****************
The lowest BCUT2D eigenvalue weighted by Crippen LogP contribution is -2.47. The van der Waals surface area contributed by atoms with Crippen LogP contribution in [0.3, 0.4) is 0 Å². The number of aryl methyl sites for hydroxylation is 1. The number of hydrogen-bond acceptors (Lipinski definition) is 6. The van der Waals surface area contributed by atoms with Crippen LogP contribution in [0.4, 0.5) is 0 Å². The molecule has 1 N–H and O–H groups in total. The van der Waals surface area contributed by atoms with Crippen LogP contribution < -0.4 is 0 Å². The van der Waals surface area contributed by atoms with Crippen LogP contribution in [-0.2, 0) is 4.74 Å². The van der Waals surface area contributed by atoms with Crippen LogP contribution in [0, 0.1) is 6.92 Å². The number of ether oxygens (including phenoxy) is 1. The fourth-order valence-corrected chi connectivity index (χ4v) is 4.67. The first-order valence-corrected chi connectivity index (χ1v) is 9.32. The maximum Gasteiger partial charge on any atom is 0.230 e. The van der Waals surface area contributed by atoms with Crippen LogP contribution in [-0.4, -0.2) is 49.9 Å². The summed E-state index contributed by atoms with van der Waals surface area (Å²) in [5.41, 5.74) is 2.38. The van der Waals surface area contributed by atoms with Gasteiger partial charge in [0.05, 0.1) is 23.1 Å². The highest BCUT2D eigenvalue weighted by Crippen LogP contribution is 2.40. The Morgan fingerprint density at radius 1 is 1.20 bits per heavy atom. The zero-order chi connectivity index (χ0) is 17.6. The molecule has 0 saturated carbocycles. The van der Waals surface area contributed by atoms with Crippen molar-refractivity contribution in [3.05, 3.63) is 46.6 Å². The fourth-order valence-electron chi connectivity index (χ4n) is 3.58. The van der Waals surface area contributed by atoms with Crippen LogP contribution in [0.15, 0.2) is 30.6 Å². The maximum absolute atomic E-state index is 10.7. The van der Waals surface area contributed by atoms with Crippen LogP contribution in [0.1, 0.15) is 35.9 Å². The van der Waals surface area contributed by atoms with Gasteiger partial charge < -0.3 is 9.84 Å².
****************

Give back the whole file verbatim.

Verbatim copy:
The lowest BCUT2D eigenvalue weighted by Crippen LogP contribution is -2.47. The van der Waals surface area contributed by atoms with Crippen LogP contribution in [0.3, 0.4) is 0 Å². The number of aryl methyl sites for hydroxylation is 1. The number of hydrogen-bond acceptors (Lipinski definition) is 6. The van der Waals surface area contributed by atoms with Crippen LogP contribution in [0.4, 0.5) is 0 Å². The molecule has 1 N–H and O–H groups in total. The van der Waals surface area contributed by atoms with Crippen LogP contribution < -0.4 is 0 Å². The van der Waals surface area contributed by atoms with Crippen LogP contribution in [-0.2, 0) is 4.74 Å². The van der Waals surface area contributed by atoms with Crippen LogP contribution in [0, 0.1) is 6.92 Å². The number of ether oxygens (including phenoxy) is 1. The fourth-order valence-corrected chi connectivity index (χ4v) is 4.67. The first-order valence-corrected chi connectivity index (χ1v) is 9.32. The maximum Gasteiger partial charge on any atom is 0.230 e. The van der Waals surface area contributed by atoms with Crippen LogP contribution in [-0.4, -0.2) is 49.9 Å². The summed E-state index contributed by atoms with van der Waals surface area (Å²) in [5.41, 5.74) is 2.38. The van der Waals surface area contributed by atoms with Gasteiger partial charge in [0.05, 0.1) is 23.1 Å². The highest BCUT2D eigenvalue weighted by Crippen LogP contribution is 2.40. The Morgan fingerprint density at radius 1 is 1.20 bits per heavy atom. The zero-order chi connectivity index (χ0) is 17.6. The molecule has 0 saturated carbocycles. The van der Waals surface area contributed by atoms with Crippen molar-refractivity contribution in [3.05, 3.63) is 46.6 Å². The fourth-order valence-electron chi connectivity index (χ4n) is 3.58. The van der Waals surface area contributed by atoms with Crippen LogP contribution in [0.15, 0.2) is 30.6 Å². The maximum absolute atomic E-state index is 10.7. The van der Waals surface area contributed by atoms with Crippen LogP contribution in [0.1, 0.15) is 35.9 Å². The van der Waals surface area contributed by atoms with Gasteiger partial charge < -0.3 is 9.84 Å².